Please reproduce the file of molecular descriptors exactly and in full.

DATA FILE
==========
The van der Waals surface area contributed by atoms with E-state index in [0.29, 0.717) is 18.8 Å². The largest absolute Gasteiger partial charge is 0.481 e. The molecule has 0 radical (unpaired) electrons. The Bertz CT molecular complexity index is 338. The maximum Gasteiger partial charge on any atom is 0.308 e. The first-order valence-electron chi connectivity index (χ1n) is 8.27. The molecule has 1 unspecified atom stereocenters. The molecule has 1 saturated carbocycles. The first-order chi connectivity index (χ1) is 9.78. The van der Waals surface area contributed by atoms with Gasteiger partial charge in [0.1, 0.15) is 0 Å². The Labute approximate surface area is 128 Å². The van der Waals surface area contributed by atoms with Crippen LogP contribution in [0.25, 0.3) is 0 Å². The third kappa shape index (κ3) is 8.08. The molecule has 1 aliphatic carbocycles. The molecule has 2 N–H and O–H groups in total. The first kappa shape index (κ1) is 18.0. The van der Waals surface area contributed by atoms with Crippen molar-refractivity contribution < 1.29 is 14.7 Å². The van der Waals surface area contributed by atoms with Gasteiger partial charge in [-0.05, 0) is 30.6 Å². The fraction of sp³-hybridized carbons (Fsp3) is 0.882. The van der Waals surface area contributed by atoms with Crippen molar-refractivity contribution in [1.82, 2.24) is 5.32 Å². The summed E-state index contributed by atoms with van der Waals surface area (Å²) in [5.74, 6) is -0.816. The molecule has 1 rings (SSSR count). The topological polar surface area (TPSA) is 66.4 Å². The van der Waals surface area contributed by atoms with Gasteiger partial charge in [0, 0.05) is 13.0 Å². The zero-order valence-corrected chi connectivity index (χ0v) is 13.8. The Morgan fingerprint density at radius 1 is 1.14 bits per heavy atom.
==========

The van der Waals surface area contributed by atoms with E-state index in [0.29, 0.717) is 18.8 Å². The largest absolute Gasteiger partial charge is 0.481 e. The molecule has 0 radical (unpaired) electrons. The Bertz CT molecular complexity index is 338. The maximum Gasteiger partial charge on any atom is 0.308 e. The first-order valence-electron chi connectivity index (χ1n) is 8.27. The molecule has 1 unspecified atom stereocenters. The molecule has 1 saturated carbocycles. The first-order chi connectivity index (χ1) is 9.78. The van der Waals surface area contributed by atoms with Gasteiger partial charge in [0.1, 0.15) is 0 Å². The Labute approximate surface area is 128 Å². The van der Waals surface area contributed by atoms with Crippen LogP contribution in [0.25, 0.3) is 0 Å². The third kappa shape index (κ3) is 8.08. The molecule has 1 aliphatic carbocycles. The molecule has 2 N–H and O–H groups in total. The first kappa shape index (κ1) is 18.0. The van der Waals surface area contributed by atoms with Crippen molar-refractivity contribution < 1.29 is 14.7 Å². The van der Waals surface area contributed by atoms with Gasteiger partial charge in [-0.05, 0) is 30.6 Å². The fraction of sp³-hybridized carbons (Fsp3) is 0.882. The van der Waals surface area contributed by atoms with Crippen molar-refractivity contribution in [1.82, 2.24) is 5.32 Å². The summed E-state index contributed by atoms with van der Waals surface area (Å²) in [5.74, 6) is -0.816. The molecule has 1 rings (SSSR count). The topological polar surface area (TPSA) is 66.4 Å². The van der Waals surface area contributed by atoms with Gasteiger partial charge in [0, 0.05) is 13.0 Å². The zero-order valence-corrected chi connectivity index (χ0v) is 13.8. The Morgan fingerprint density at radius 1 is 1.14 bits per heavy atom.